Of course this caused us to have a good strong look at our Nepal operation and see what was going on there. When we did so we did that by employing a country director who was an American girl who had very good Nepali and this orphanage in Nepal that we started had been held up by the government and had been awarded several certificates of commendation by the government as a model orphanage well run, children were receiving excellent education, happy, etcetera. When she started to form relationships with the children, the children revealed the same stories, name changed, families alive and looking for them, there were stories of families coming to the orphanage gate below the children watching as they were turned away not allowed to see them. The children then revealed that they had been threatened with physical and verbal abuse, they had been told that if they revealed they had families and were not orphans to the Australian funders or to anybody else that their families would be persecuted and they wouldn’t be allowed to go to the good school they go to anymore. So they were being held under threat with these again false IDs. Once we found this out we again of course started looking for the families and of those 20 children we located families for all but 1, and just last week we think we found her father and are doing DNA testing now. So in April of this year 19 children out of 20 went home to families with varying levels of family support provided still, some needed no support at all, other families needed some support to have their child at home with them. So those children, 20 children, institutionalised for 8 years and probably none of them actually required it.

So this caused me to have a really good look at what was going on with orphanages and I found that there’s this thing called paper orphans. I’m not sure you’re familiar with it, is where children are constructed as orphans on paper with false documentation in order to really reside in orphanages or to be made available for intercountry adoption. You may have heard about some of the intercountry adoption sort of rackets that have gone on in the past few years with the subsequent closure of some programs because of that. So when I had a look and stepped back from our situation to globally I found a Save the Children report from 2009 that says 4 out of 5 children in orphanages were not actually orphans, which was shocking to me and also stated that poor families were coerced off into relinquishing their children in exchange for money from unscrupulous institutions and adoption agencies hoping to profit from either the residence of the children or the further trafficking of the children. It is not an uncommon story, in 2003 Save the Children had also recorded that 85% of children in institutions in Uganda had family that were identifiable and traceable and in Ghana the number of child care homes had grown from 5 in the 1990s to over 110 in 2010 and media reports say that running an orphanage in Ghana had become a business enterprise, a highly lucrative and profitable venture and that the children’s welfare at these orphanages had become secondary to the profit motive. Again, across the globe in Cambodia a 2011 report by UNICEF was conducted into the number of increasing orphanages there and the key findings included that overseas donors were the main funders of residential care, and that many residential care centres had turned to orphanage tourism as a way to attract funders, and they were taking volunteer placements who weren’t properly screened and thus were putting the children at risk. In Cambodia, it’s a particularly good report, they actually said that the number of orphans has decreased in the last decade and that there’s estimations 3 out of every 4 children in an orphanage in Cambodia has parents or family that they could live with and are not orphans, and yet the number of orphanages had doubled in the last 5 years.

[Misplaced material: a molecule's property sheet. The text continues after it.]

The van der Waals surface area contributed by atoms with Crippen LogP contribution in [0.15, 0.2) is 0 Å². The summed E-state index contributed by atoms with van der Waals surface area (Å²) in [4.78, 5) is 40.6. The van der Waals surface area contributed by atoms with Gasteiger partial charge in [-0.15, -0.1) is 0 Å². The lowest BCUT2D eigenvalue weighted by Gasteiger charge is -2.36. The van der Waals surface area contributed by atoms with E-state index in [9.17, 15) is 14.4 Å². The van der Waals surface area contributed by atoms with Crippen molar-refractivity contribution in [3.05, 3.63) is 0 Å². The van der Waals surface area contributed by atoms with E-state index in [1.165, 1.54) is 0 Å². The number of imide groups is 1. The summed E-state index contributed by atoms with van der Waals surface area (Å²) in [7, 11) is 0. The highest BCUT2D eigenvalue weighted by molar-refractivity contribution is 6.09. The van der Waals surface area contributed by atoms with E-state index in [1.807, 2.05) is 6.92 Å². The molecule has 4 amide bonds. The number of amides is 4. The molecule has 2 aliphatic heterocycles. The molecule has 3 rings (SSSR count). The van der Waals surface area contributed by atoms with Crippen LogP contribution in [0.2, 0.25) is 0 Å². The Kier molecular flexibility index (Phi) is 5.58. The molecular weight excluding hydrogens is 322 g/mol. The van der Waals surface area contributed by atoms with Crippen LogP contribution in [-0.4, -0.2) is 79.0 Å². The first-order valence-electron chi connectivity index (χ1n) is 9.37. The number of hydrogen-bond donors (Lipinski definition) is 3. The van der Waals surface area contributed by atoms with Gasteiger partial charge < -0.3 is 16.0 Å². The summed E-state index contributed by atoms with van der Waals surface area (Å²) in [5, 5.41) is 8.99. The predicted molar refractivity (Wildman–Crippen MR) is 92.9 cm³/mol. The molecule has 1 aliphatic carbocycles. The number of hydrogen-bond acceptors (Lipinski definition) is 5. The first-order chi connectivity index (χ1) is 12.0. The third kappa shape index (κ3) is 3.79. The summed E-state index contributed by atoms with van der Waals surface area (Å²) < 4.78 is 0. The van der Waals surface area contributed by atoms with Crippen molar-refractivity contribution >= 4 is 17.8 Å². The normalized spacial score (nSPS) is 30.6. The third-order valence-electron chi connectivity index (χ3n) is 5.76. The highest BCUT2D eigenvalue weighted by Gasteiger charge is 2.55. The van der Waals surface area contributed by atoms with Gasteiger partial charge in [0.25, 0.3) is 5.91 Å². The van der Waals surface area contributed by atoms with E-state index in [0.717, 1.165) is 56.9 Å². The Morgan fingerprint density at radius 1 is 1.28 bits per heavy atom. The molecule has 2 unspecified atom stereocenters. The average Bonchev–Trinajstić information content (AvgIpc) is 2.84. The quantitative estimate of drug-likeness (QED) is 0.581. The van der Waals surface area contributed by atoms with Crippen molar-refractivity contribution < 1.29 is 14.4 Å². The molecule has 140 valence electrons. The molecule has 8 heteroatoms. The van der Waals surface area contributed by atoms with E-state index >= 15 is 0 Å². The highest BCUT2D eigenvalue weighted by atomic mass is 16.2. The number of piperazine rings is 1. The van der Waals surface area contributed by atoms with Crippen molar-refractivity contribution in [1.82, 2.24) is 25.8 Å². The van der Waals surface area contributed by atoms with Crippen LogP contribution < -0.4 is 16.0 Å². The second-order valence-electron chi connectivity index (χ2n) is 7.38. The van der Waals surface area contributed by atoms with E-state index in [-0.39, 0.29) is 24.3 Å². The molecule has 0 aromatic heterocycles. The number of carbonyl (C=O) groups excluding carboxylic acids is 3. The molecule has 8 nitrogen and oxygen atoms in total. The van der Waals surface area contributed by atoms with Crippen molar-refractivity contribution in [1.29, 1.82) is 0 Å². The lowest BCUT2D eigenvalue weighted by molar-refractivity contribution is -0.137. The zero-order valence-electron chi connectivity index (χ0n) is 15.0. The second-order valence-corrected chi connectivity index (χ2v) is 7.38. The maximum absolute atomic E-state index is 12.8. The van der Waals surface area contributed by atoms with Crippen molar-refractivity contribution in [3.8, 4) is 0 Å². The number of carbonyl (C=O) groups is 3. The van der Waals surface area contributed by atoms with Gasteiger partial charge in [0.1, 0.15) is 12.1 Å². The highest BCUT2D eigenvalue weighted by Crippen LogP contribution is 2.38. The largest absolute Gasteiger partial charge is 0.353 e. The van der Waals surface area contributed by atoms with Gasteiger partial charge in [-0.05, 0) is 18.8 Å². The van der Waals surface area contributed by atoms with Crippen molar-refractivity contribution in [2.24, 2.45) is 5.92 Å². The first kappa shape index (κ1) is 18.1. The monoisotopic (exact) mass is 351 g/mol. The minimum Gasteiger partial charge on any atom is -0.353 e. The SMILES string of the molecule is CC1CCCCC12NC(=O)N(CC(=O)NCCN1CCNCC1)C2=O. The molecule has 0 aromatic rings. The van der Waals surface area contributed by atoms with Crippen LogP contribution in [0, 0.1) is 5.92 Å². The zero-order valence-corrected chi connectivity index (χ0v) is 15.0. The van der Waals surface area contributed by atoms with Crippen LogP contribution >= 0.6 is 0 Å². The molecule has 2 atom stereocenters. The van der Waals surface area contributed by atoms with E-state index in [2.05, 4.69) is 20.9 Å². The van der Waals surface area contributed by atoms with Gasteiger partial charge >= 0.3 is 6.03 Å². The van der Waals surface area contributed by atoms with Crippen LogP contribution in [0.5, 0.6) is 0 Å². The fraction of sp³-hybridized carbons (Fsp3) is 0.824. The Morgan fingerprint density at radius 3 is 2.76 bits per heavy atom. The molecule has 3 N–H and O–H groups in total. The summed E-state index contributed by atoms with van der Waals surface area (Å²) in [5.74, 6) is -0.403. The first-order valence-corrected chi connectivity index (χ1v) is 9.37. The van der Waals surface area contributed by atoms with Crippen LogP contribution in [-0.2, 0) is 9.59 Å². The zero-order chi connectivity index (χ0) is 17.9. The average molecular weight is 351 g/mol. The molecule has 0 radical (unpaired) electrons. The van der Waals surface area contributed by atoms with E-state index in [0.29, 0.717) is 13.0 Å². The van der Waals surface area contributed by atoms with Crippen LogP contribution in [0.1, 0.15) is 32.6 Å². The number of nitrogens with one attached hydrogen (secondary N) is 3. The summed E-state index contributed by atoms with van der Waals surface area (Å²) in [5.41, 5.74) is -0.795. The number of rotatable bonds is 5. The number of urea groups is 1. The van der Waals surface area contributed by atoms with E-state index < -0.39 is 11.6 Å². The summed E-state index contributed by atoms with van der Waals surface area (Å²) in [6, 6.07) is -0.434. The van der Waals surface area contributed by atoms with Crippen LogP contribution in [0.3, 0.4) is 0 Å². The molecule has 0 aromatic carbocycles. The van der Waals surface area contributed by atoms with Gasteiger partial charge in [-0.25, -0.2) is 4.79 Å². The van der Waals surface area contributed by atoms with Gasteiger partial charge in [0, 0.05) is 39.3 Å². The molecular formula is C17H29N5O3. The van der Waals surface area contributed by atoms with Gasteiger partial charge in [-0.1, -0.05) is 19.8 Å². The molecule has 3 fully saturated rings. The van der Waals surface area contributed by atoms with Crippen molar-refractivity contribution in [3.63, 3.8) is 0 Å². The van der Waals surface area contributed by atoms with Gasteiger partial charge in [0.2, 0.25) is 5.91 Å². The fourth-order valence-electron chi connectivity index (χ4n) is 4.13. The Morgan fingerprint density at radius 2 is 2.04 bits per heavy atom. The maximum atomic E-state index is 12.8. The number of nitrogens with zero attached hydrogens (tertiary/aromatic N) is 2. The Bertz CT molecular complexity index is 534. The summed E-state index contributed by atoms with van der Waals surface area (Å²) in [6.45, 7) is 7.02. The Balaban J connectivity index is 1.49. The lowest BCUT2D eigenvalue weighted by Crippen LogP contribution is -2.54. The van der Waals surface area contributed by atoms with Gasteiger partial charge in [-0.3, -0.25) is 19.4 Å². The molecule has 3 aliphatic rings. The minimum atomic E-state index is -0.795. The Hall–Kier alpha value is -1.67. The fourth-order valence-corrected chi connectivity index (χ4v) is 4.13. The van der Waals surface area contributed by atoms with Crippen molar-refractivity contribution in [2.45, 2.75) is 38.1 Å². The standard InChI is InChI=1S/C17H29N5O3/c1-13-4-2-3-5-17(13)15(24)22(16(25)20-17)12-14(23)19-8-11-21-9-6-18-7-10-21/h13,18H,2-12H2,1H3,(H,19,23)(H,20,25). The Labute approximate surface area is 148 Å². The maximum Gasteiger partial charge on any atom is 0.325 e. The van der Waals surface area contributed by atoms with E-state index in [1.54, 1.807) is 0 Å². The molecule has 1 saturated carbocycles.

So this seemed to be a really common theme that the number of orphans, or the number of children requiring care, was decreasing but the number of orphanages was on the increase. In Nepal, which is a context I’m very familiar with, there’s 15,000 children currently in residential care and it’s estimated that 85% of them could be looked after by a living parent. You may have read the book ‘Little Princes’ by Connor Grennan, or not read it but heard of it, I know it’s a college read for a lot of colleges here in the States. He details how he volunteered in an orphanage in 2004 and subsequently discovered that the orphans in the care of that orphanage had living families and had been manufactured as orphans for the purpose of securing ongoing funding from international donors, child sponsors, and volunteers. Those children had been lured from their families with the promise of education, false documentation had been made and they were registered officially through the government as orphans.

So the way this happens is mostly, and this was the same situation that we found in Uganda and in Nepal, a recruiter will often visit a remote village and persuade parents of children that they can provide a great education for them, in say the Nepal context in the city of Kathmandu. They say I’ll take your child to Kathmandu and put them in a boarding school. The parents see this as a way of lifting them out of village life. There was also a civil war in Nepal a number of years ago and parents saw this as a way of protecting their children from that civil war. So that’s how the recruiters get the children and often the parents were paying the recruiters to take the children. They’re paying them about 10,000 rupees which is about 75 to 80 US dollars, so the parents were paying them at one end. The recruiters would take the children to Kathmandu and they would sell them to the sex trade in India, into circuses, into bonded labour, or into orphanages as it turns out. So the recruiters were benefitting at both ends from the parents and then from on selling that child.